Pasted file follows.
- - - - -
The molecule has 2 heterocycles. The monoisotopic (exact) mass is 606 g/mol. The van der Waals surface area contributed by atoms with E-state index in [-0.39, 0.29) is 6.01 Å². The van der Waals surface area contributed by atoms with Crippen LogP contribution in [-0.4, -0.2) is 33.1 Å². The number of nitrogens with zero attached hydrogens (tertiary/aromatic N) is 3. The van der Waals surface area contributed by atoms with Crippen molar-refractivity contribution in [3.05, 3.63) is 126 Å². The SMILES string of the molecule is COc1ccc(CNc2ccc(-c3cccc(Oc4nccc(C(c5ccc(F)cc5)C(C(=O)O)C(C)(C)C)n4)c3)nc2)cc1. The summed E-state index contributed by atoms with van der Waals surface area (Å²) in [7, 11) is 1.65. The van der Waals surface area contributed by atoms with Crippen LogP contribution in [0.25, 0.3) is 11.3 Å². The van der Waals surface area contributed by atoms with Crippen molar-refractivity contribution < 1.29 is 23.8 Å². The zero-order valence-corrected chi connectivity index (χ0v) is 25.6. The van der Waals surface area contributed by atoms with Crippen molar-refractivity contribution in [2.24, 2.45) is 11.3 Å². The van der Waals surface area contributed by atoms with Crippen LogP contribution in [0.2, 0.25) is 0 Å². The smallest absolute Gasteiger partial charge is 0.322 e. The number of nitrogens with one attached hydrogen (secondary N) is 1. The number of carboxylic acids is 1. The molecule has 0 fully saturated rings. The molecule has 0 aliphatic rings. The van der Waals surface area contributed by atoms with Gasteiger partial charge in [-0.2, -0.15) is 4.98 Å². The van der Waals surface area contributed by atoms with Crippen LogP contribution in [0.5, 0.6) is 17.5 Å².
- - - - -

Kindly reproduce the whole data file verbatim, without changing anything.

The molecule has 2 heterocycles. The monoisotopic (exact) mass is 606 g/mol. The van der Waals surface area contributed by atoms with E-state index in [-0.39, 0.29) is 6.01 Å². The van der Waals surface area contributed by atoms with Crippen LogP contribution in [-0.4, -0.2) is 33.1 Å². The number of nitrogens with zero attached hydrogens (tertiary/aromatic N) is 3. The van der Waals surface area contributed by atoms with Crippen molar-refractivity contribution in [3.05, 3.63) is 126 Å². The SMILES string of the molecule is COc1ccc(CNc2ccc(-c3cccc(Oc4nccc(C(c5ccc(F)cc5)C(C(=O)O)C(C)(C)C)n4)c3)nc2)cc1. The summed E-state index contributed by atoms with van der Waals surface area (Å²) in [7, 11) is 1.65. The van der Waals surface area contributed by atoms with Crippen LogP contribution in [0.25, 0.3) is 11.3 Å². The van der Waals surface area contributed by atoms with Crippen molar-refractivity contribution < 1.29 is 23.8 Å². The zero-order valence-corrected chi connectivity index (χ0v) is 25.6. The van der Waals surface area contributed by atoms with Crippen molar-refractivity contribution in [2.24, 2.45) is 11.3 Å². The van der Waals surface area contributed by atoms with Crippen LogP contribution in [0.2, 0.25) is 0 Å². The smallest absolute Gasteiger partial charge is 0.322 e. The number of nitrogens with one attached hydrogen (secondary N) is 1. The number of carboxylic acids is 1. The molecule has 0 fully saturated rings. The molecule has 0 aliphatic rings. The van der Waals surface area contributed by atoms with Gasteiger partial charge in [-0.2, -0.15) is 4.98 Å². The van der Waals surface area contributed by atoms with Crippen LogP contribution in [0.5, 0.6) is 17.5 Å².